Senior Chinese security official Meng Jianzhu, who rushed to Kunming last night on the directive of President Xi Jinping, pledged to harshly punish terrorists in accordance with the law to ensure social stability.
Meng, head of the Commission for Political and Legal Affairs of the CPC, said the attack caused big losses to people’s lives.
The terrorists were devoid of conscience as they brutally attacked unarmed civilians and exposed their anti-humanity and anti-society nature. They should be harshly punished in accordance with the law, he said.
Xi, who is regarded as the most powerful Chinese leader in recent years as he headed, Presidency, CPC and the military, ordered authorities to firmly suppress terrorists’ rampant momentum, official media reported.
The President, who also heads recently formed China’s national security commission, asked law enforcement agencies to crackdown on violent terrorist activities in all forms,
Safeguard social stability and guarantee the safety of people’s lives and property.
A day after the attack, eyewitnesses recalled the horrific moment with Kunming resident Yang Haifei saying he was buying a ticket when he saw a group of people rushed into the station and started attacking people.
“I saw a person come straight at me with a long knife and I ran away with everyone,” he said, adding that the attackers caught those who were slower. “They just fell on the ground.”
“At first I thought it was just someone fighting, but then I saw blood and heard people scream, and I just ran,” said Liu Chen, a 19-year-old student from Wuhan City of central China’s Hubei Province, who was visiting Yunnan.
The killing spree showed that terror attacks are spreading from Muslim Uygur Xinjiang to rest of the areas which makes it imperative to tighten security all across the
country, an official media report here said.
“If the Tiananmen car crash incident that happened in October 2013 marked the first sign that terrorism was starting to trickle into China’s central and eastern areas, this massacre can clarify that the eastward expansion of Xinjiang terrorism is accelerating,” a report in Global Times website said today.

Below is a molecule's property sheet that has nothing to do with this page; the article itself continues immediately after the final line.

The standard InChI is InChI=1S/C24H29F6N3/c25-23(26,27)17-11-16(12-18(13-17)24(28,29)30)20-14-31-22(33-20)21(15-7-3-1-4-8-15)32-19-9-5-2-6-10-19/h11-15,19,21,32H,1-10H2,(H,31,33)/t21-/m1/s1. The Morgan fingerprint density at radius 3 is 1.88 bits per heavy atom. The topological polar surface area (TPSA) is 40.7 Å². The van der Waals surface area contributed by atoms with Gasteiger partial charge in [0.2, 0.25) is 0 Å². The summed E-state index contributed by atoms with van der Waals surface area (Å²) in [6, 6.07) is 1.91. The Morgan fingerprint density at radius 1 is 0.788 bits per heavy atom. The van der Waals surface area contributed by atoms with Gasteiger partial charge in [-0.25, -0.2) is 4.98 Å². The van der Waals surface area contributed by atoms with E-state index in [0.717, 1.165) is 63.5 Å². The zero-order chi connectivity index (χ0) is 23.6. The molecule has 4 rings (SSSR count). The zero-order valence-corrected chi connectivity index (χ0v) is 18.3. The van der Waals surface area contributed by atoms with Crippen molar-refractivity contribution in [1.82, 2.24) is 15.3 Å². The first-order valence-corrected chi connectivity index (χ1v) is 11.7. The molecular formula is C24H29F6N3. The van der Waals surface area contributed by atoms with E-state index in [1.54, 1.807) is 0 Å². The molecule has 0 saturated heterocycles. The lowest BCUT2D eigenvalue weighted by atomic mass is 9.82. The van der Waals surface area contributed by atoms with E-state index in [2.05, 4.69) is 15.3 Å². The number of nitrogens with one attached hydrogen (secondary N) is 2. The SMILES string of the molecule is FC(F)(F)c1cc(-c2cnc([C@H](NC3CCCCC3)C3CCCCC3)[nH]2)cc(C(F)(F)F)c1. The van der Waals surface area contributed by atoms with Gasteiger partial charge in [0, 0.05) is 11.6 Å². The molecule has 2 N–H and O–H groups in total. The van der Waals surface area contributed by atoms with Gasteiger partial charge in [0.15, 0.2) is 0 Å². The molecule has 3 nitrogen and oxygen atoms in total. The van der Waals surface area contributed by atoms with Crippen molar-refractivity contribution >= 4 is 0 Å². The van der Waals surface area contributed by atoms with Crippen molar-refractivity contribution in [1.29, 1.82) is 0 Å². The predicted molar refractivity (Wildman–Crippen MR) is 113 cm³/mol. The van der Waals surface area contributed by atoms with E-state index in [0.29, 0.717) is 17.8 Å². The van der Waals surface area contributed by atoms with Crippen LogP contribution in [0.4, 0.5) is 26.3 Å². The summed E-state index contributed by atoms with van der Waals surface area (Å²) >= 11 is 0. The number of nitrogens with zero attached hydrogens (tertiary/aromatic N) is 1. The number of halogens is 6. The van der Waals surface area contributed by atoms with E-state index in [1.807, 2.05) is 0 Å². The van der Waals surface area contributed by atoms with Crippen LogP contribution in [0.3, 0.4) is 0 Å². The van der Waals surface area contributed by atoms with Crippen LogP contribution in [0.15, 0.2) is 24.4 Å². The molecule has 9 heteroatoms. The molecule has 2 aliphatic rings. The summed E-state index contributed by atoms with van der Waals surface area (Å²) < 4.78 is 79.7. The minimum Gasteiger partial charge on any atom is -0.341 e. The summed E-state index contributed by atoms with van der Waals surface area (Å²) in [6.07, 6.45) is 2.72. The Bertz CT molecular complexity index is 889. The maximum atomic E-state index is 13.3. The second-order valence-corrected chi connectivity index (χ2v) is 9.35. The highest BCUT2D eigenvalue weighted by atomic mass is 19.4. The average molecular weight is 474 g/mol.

The attack “signals and sets alarm for the rest of China, especially large cities, that terrorism has already crept in.
This new tendency pushes China’s anti-terrorism efforts into a much more severe and demanding situation,” it said.
“This means other cities and provinces, which were previously believed to be unlikely to be targeted by terrorism, must prepare for any possible attacks by terrorists,” the report said.
Xinjiang is not dealing with this issue alone any more. People must realise that a handful of extremists do not represent tens of millions of local residents in Xinjiang.
“It is not only an irrational and biased mindset to put the blame on the entire Uygur community or the Muslim world, but the idea will also abet and aid those separatists and terrorists who are desperate to take advantage of ethnic and religious conflicts,” it said.
China’s legislators and political advisors have expressed their support for an iron-fist crackdown on terrorism after the bloody killing spree.
“We should launch a nationwide campaign against such terrorist activities and resolutely fight the terrorists,” said Yin Zhuo, director of the Expert Consultation Committee of the People’s Liberation Army Navy.
Chen Shu, a deputy to the National People’s Congress (NPC), the country’ s top legislature, urged a “quick and harsh crackdown on the terrorist activists”.
“All countries should join hands to fight terrorist activities like this one,” he said.